ContractsProf Blog

Editor: Jeremy Telman
Valparaiso University Law School

Monday, July 20, 2015

A Love Letter to Alex Blumberg & Gimlet Media

I LoveLetter was never a business person.  I grew up hoping to some day live in a commune.  That dream collapsed when I experienced the idiocy of rural life, so I did the next least practical thing and got a Ph.D. in German history.  But now I teach contracts and business associations.  My brother is still living the dream (sort of), residing on a kibbutz in the Arava.  But the kibbutz has a factory that makes sealable plastic bags, and my brother actually works for an engineering company located on a neighboring kibbutz.  In short, there is no escape from commercial enterprise.

In some ways, Alex Blumberg's project is the perfect fit for someone like me, who teaches and studies commercial transactions from the convenient distance of the academy.  Blumberg comes from public radio, where he co-hosted Planet Money and was a producer for This American Life.  He decided to go over to the dark side and created his own media company, which eventually became Gimlet Media, a producer and distributor of high-quality podcasts.  I am not yet hooked on its other projects, but I am extremely taken with StartUp, and I recommend it to people who teach business courses, including business and media law.

In StartUp, Blumberg and his team wrestle publicly with every private thing associated with setting up a new company.  The show provides a unique, well-edited but still very intimate, behind-the-scenes view of new companies.  The first season focused on Blumberg's own company, Gimlet Media, including hilarious episodes devoted to naming the company.  Blumberg had settled on the name "Orelo," but when he told his wife that he had selected that name because it means "ear" in Esperanto, she burst out laughing, and when she finally caught her breath, she gasped out "That's so . . . dumb. . . . So dumb!"  He was also considering American Podcasting Corporation.  He explained to one of his unimpressed investors that the name would be a throwback to older media companies like ABC.  The disenchanted investor said something like, "No, no, I get it."  My real question that I wish the podcast had addressed is why did you form a corporation rather than an LLC?  That would have been a great episode for my business associations course!!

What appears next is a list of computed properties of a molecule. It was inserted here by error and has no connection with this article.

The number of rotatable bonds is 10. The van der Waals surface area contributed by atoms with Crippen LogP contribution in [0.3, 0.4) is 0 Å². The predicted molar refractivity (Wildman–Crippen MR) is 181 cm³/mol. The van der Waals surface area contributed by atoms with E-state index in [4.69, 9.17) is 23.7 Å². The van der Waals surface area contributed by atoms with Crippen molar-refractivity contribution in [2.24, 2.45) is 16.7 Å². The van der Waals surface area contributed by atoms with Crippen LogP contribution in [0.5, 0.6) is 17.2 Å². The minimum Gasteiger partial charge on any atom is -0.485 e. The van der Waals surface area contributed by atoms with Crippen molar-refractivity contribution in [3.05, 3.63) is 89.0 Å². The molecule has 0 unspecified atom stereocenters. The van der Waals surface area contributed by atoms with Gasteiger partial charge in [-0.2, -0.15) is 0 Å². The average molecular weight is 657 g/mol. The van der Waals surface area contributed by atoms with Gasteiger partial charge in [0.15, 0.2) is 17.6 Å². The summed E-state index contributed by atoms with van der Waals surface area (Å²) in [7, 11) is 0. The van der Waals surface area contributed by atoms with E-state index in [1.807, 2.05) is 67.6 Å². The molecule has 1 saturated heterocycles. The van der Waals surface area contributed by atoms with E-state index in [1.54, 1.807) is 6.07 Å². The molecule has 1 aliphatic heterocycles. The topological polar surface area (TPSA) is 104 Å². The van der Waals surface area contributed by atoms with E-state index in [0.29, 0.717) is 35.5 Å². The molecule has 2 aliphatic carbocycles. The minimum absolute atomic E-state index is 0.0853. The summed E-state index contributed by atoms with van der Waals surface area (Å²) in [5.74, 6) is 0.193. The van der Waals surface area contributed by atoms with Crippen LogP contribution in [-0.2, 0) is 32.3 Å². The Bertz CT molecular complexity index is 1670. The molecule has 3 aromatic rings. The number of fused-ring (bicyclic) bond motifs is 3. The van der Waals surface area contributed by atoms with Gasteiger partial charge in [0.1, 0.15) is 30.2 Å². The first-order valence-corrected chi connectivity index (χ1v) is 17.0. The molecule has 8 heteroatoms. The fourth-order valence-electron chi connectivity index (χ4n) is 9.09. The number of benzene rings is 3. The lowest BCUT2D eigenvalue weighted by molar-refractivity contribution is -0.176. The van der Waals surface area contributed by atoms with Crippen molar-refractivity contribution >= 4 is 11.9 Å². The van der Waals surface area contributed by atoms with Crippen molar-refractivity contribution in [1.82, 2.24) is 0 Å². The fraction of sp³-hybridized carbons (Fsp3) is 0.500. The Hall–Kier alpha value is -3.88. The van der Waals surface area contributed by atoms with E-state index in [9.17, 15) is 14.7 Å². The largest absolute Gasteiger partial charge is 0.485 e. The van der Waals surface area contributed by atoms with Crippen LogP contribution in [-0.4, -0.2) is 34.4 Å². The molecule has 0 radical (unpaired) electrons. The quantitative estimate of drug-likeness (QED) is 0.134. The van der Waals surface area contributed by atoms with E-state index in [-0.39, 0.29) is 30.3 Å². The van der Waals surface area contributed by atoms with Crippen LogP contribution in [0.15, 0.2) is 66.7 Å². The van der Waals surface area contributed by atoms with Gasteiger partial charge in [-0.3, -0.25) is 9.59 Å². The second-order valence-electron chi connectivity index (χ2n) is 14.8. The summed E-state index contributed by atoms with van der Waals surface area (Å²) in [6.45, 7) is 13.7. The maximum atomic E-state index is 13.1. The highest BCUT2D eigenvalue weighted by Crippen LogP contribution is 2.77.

StartUp's second season covered a very different type of company, Dating Ring, an online dating service that was supposed to have, as its special gimmick, a team of matchmakers who actually set you up with people you will likely connect with.  I don't know if this was Blumberg's design, but I really loved the contrast between Season 1, which covered a company that I wanted to succeed and that did succeed, and Season 2, which covered I company that I wanted to fail, and pretty much did fail.  I hated Dating Ring from the moment its founders announced that they wanted to be the Uber of dating.  As followers of this blog know, Uber has its own problems, but the analogy highlighted the tension at the heart of Dating Ring's model -- they want to help you find true love, but they want to do it in a seamless, mechanized way.  They also considered advertising on porn sites, because nothing says "I want to bring you home to my mother" like "I met her through a website that was linked to on my favorite porn site."  Season 2 provides great insights into some of the many reasons why a company can fail, despite having smart, dedicated people with talent and energy and an idea that some investors think promising.

But the second season was also invaluable for its reporting on fundraising, on the mindset of people who want to become entrepreneurs and the crazy rollercoaster ride that most new companies experience.  At one point, Dating Ring's founders go to a consultant who is really like a couple's therapist for start-up founders.  From a distance it seemed a bit ridiculous, but one could also easily imagine how in such an intimate relationship the idea "I don't have a large enough equity stake" could translate into "I don't think you really love me and value me the way you ought to do."

I am looking forward to Season 3 almost as much as I am looking forward to Season 2 of Serial.

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